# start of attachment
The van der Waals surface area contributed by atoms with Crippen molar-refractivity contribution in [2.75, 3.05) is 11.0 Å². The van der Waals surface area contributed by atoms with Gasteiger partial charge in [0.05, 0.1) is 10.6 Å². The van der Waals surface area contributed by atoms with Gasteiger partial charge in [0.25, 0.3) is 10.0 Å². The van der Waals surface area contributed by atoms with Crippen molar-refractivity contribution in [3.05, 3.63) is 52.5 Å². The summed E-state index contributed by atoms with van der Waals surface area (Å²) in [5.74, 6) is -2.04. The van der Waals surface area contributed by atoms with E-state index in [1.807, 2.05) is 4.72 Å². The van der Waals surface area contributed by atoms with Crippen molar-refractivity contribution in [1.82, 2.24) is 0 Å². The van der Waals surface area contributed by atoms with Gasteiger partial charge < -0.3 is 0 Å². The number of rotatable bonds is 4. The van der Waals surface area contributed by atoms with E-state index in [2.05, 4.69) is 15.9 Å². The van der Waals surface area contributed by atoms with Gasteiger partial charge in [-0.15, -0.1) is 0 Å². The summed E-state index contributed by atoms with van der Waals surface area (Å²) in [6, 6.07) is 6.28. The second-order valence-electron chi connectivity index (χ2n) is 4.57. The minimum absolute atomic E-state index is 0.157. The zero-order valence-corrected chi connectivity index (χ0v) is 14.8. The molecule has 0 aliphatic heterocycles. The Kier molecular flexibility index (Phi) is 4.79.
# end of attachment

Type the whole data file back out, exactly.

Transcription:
The van der Waals surface area contributed by atoms with Crippen molar-refractivity contribution in [2.75, 3.05) is 11.0 Å². The van der Waals surface area contributed by atoms with Gasteiger partial charge in [0.05, 0.1) is 10.6 Å². The van der Waals surface area contributed by atoms with Gasteiger partial charge in [0.25, 0.3) is 10.0 Å². The van der Waals surface area contributed by atoms with Crippen molar-refractivity contribution in [3.05, 3.63) is 52.5 Å². The summed E-state index contributed by atoms with van der Waals surface area (Å²) in [5.74, 6) is -2.04. The van der Waals surface area contributed by atoms with E-state index in [1.807, 2.05) is 4.72 Å². The van der Waals surface area contributed by atoms with Crippen molar-refractivity contribution in [1.82, 2.24) is 0 Å². The van der Waals surface area contributed by atoms with Gasteiger partial charge < -0.3 is 0 Å². The number of rotatable bonds is 4. The van der Waals surface area contributed by atoms with E-state index in [2.05, 4.69) is 15.9 Å². The van der Waals surface area contributed by atoms with Gasteiger partial charge in [-0.15, -0.1) is 0 Å². The summed E-state index contributed by atoms with van der Waals surface area (Å²) in [6, 6.07) is 6.28. The second-order valence-electron chi connectivity index (χ2n) is 4.57. The minimum absolute atomic E-state index is 0.157. The zero-order valence-corrected chi connectivity index (χ0v) is 14.8. The molecule has 0 aliphatic heterocycles. The Kier molecular flexibility index (Phi) is 4.79.